The lifeline of the social media is a commonly relevant factor to all social media: the users. The user growth is relevant to the company in terms of revenue and survivability. The formula is simple: more users means more ad revenue. The Daily Active Users (DAU) increased 10% y/y. Monthly Active Users (calculated quarterly) increased 3% y/y with all of it coming from overseas and that’s the catch. US Monthly Active Users fell by a percentage – it’s not that huge a thing, but for a company based in the US to have its own citizens stay away from the application shouldn’t be a trend.
The daily active users jumped by 10%, while the monthly active users inched 3% up – but the growth is from outside the US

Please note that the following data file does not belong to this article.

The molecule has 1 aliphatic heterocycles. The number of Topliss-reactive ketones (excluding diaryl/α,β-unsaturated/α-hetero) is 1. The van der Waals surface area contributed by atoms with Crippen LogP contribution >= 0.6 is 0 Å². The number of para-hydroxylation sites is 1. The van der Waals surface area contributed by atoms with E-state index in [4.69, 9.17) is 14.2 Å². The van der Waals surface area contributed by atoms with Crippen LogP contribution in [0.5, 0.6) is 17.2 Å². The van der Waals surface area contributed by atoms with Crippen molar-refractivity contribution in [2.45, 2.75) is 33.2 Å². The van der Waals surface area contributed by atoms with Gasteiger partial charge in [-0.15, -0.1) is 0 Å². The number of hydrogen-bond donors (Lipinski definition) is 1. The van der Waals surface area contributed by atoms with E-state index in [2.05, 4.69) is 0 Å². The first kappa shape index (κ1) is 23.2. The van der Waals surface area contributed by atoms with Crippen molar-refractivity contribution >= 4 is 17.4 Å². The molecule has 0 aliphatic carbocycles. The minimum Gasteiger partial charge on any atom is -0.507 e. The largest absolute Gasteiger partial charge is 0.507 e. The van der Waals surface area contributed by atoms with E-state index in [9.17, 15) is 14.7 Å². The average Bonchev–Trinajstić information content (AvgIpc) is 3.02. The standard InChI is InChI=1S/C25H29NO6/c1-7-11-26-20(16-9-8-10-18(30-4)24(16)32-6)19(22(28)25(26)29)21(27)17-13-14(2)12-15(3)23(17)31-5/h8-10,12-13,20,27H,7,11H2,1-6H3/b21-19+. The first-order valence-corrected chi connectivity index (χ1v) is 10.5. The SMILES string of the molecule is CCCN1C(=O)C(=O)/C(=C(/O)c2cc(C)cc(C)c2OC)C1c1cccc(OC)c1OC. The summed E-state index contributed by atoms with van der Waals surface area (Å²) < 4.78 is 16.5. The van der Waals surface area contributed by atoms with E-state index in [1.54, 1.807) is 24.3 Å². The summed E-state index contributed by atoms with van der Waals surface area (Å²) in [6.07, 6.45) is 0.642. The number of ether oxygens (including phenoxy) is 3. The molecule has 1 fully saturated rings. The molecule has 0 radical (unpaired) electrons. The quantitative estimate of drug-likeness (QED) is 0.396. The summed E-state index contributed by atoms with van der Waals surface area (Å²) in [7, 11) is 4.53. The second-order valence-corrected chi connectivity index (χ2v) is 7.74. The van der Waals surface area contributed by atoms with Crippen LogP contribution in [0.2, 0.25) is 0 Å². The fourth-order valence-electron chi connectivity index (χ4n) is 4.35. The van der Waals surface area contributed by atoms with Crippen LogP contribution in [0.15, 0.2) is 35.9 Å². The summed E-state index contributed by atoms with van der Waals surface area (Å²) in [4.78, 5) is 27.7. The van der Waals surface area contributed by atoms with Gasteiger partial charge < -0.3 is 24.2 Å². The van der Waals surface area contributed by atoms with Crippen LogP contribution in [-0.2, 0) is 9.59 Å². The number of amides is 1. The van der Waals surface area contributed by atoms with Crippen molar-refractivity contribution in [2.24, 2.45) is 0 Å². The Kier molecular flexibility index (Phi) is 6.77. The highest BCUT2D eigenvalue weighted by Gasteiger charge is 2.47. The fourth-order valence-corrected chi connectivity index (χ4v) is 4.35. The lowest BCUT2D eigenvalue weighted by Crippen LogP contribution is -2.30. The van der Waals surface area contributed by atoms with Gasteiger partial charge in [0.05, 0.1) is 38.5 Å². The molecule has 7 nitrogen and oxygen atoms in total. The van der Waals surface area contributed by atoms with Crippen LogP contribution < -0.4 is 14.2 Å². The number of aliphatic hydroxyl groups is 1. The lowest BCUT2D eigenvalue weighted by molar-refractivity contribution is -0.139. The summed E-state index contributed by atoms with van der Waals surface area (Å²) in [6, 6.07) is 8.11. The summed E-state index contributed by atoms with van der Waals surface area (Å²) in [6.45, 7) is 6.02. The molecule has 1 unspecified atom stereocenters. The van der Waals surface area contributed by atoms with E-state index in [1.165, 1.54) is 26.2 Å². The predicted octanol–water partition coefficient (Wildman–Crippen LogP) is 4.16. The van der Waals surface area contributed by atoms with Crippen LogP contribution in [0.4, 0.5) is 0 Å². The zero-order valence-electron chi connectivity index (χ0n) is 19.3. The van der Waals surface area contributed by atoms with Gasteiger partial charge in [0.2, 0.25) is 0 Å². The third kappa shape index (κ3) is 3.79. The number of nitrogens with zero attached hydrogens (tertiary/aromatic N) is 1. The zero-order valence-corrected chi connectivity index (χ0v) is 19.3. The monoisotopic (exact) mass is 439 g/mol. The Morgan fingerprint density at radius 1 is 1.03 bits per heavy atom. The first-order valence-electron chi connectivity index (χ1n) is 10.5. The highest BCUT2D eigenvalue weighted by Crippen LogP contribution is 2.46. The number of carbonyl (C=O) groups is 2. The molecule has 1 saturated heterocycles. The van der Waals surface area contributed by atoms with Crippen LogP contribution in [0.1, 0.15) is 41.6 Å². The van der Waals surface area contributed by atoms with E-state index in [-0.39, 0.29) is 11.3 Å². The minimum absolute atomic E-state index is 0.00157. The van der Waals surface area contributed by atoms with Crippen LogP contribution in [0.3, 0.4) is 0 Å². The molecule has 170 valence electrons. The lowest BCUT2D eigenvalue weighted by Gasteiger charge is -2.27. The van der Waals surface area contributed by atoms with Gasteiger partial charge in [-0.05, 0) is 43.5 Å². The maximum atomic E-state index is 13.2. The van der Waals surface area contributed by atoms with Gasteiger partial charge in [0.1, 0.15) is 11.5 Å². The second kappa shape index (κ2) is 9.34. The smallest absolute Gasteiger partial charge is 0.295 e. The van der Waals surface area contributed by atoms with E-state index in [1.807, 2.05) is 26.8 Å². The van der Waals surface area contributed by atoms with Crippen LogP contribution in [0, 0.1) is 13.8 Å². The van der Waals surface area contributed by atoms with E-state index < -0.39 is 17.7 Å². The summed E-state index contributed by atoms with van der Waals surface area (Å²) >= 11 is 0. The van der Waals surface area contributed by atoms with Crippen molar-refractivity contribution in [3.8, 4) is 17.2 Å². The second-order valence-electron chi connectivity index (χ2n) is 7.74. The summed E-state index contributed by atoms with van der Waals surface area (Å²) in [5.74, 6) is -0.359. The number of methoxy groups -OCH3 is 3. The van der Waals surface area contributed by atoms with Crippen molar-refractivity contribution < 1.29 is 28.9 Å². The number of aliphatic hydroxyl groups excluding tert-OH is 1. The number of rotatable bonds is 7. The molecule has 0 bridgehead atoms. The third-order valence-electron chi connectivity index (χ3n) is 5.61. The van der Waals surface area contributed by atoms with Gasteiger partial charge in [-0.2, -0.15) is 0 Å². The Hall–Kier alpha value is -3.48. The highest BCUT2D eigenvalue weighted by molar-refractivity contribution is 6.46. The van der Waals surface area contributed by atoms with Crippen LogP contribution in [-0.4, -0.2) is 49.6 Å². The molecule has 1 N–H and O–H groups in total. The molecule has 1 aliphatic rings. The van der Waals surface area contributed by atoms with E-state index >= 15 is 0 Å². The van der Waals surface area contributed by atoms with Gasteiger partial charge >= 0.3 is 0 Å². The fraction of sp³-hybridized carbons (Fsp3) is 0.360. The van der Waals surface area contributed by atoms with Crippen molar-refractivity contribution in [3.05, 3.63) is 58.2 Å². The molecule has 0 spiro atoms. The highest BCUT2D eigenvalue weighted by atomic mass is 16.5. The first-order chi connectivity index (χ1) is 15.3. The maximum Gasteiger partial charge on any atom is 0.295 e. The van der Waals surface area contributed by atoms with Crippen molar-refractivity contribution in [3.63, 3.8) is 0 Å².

The price is going up, but with its own downs too. The last quarter isn’t the only one for Twitter. The company marked a profit for the first time in Q4’17 and is grateful that they can continue the trend in Q1’18. The year-over-year net income is still flat. The S&P report is beneficial to the company’s stock, so is the company strategy. Changing advertisement models, changing trends in user’s needs, even the new GDPR policy has its own effects on the price change. But the company employing their own strategies to counter-balance it merits its own appreciation.
The social media giant’s strategy in attracting an international audience has to be in terms with maintaining the regional users as well. But whatever change is happening to those shares is not a fluke. Twitter has kept a double-digit growth in DAU for the sixth straight quarter, and was able to maintain profit. As of now the tweets and tweeters have no other way to go other than up.
Twitter shares ended Wednesday’s trading hours up 1.7% at $40.10.